Last Few Weeks To Visit Reflections Of Japan In East Yorkshire

Last Few Weeks To Visit Reflections Of Japan In East Yorkshire
Last Few Weeks To Visit Reflections Of Japan In East Yorkshire

The popular exhibition at Art Gallery, ‘Reflections of Japan in East Yorkshire’ will close at 3.45pm on Saturday, 26 March.

‘Reflections of Japan in East Yorkshire’ is a unique exhibition bringing together a selection of items from private collections across East Yorkshire and contemporary woodblock prints by Laura Boswell.

It is one of the official events of the ‘Japan-UK Season of Culture’, and has received yet more official recognition in a retrospective overview video of the events across the UK during the Season of Culture 2019 – 2021.

The latest video includes excerpts from the exhibition opening, as well as a film shot by community group member Michael Nagasaka.

It also includes footage from the exhibition and a collaborative video with students from the University of Hull and Ochanomizu University.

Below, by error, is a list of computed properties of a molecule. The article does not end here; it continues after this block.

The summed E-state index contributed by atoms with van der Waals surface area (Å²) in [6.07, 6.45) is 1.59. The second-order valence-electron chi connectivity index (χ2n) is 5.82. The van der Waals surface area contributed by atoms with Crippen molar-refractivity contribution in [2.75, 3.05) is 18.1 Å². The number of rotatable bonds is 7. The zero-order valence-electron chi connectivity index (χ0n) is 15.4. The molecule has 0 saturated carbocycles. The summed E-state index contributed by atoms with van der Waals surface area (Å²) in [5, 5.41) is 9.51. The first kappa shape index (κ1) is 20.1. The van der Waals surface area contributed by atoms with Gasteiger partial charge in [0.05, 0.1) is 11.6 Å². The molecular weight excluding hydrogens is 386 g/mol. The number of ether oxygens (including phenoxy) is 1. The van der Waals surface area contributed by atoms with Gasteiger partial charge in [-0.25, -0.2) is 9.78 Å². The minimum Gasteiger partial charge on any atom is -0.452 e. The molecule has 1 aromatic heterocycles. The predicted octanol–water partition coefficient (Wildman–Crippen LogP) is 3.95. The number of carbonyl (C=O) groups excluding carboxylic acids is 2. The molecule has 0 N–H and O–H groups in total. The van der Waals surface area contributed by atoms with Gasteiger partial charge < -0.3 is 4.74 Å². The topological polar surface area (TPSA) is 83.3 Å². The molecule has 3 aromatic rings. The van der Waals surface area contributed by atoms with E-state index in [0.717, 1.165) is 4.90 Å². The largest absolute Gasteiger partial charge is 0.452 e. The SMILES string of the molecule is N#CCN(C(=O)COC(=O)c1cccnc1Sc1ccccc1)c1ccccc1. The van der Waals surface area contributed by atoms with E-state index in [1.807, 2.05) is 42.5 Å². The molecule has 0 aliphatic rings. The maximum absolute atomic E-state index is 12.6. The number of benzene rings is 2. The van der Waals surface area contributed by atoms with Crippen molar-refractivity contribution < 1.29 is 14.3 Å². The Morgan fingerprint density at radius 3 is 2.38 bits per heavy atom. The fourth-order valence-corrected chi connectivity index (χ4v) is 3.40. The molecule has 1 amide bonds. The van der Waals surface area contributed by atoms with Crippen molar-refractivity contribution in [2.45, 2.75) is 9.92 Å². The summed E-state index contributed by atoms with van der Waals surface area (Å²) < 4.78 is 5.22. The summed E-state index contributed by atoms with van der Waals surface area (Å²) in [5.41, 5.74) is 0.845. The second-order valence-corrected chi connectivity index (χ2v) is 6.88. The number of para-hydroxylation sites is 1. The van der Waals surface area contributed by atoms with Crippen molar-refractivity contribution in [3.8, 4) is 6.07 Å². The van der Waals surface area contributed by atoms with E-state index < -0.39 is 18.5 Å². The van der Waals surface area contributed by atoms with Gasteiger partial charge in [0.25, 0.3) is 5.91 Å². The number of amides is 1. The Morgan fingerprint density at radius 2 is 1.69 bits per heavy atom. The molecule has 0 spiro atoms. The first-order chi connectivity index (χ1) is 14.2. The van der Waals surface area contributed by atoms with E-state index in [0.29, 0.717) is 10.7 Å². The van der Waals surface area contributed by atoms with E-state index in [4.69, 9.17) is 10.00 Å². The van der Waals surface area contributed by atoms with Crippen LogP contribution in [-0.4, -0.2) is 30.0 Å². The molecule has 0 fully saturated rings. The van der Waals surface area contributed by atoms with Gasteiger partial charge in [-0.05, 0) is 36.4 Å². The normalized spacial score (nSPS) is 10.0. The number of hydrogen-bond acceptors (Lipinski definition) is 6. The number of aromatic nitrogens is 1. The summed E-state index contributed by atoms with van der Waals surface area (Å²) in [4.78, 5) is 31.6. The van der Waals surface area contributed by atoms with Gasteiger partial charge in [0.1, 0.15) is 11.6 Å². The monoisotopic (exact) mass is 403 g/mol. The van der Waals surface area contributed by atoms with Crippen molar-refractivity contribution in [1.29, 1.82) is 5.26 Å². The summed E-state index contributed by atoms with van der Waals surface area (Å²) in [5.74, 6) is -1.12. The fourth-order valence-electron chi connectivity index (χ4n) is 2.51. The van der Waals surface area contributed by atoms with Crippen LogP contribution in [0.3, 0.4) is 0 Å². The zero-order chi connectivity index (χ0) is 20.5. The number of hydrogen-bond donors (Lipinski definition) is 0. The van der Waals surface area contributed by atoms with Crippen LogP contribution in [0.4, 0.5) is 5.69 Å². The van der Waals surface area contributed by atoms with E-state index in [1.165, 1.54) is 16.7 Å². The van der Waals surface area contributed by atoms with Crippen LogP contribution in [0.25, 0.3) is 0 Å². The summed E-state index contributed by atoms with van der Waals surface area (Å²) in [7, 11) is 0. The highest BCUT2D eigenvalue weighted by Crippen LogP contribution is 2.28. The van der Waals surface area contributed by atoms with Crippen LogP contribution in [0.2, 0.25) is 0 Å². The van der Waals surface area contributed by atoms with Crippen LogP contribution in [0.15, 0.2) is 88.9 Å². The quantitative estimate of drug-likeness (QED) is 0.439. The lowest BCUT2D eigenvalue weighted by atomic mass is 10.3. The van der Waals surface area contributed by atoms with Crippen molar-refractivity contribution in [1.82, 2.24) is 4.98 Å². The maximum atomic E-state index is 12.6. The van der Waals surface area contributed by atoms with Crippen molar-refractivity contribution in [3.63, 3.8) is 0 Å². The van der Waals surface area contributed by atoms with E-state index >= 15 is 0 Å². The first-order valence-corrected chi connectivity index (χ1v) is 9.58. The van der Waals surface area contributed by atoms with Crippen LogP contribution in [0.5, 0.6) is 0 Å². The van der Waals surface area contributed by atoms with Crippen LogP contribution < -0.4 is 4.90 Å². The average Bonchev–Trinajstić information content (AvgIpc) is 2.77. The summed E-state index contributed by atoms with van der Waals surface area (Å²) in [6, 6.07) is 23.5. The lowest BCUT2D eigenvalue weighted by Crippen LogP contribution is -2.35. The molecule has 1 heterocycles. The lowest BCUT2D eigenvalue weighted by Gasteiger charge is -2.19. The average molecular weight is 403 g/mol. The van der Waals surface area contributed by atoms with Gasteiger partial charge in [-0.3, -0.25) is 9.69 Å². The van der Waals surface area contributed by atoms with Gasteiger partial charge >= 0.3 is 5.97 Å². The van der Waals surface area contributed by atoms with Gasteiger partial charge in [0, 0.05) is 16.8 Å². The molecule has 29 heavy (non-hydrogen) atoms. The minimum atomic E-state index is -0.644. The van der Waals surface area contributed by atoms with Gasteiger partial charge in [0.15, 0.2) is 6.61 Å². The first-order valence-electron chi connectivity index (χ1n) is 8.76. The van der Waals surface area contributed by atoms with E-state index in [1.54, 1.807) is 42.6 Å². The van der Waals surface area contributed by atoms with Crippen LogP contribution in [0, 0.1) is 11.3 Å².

The core of the exhibition is Jane Irisa’s stunning collection of traditional Japanese toys, which she collected from all over Japan during her many journeys there.

Jane previously worked in the Oriental and Japanese sections of the British Library, and therefore her collection is brilliantly documented and well researched.

The exhibition also includes a selection of items and stories from private collections, including rare items from the Imperial Court, calligraphy, and decorative items, as well as artwork inspired by Japanese culture and a stunning collection of Japanese vintage kimonos.

To celebrate the mutual influence between Japan and Great Britain, the Gallery is delighted to present a selection of works by the renowned printmaker, Laura Boswell. Laura is showing examples of her work capturing the stunning Yorkshire and wider British landscapes in the traditional Japanese medium of coloured woodblock prints.

Laura’s long-standing passion for Japan saw her undertake numerous study trips to Japan to emulate the technique.

The result is a true meeting of the two cultures, presenting British landscapes with distinctly Japanese optics and aesthetic sensitivity. This is Laura’s first major public exhibition.

Entry to the exhibition is free and there is no need to book in advance.

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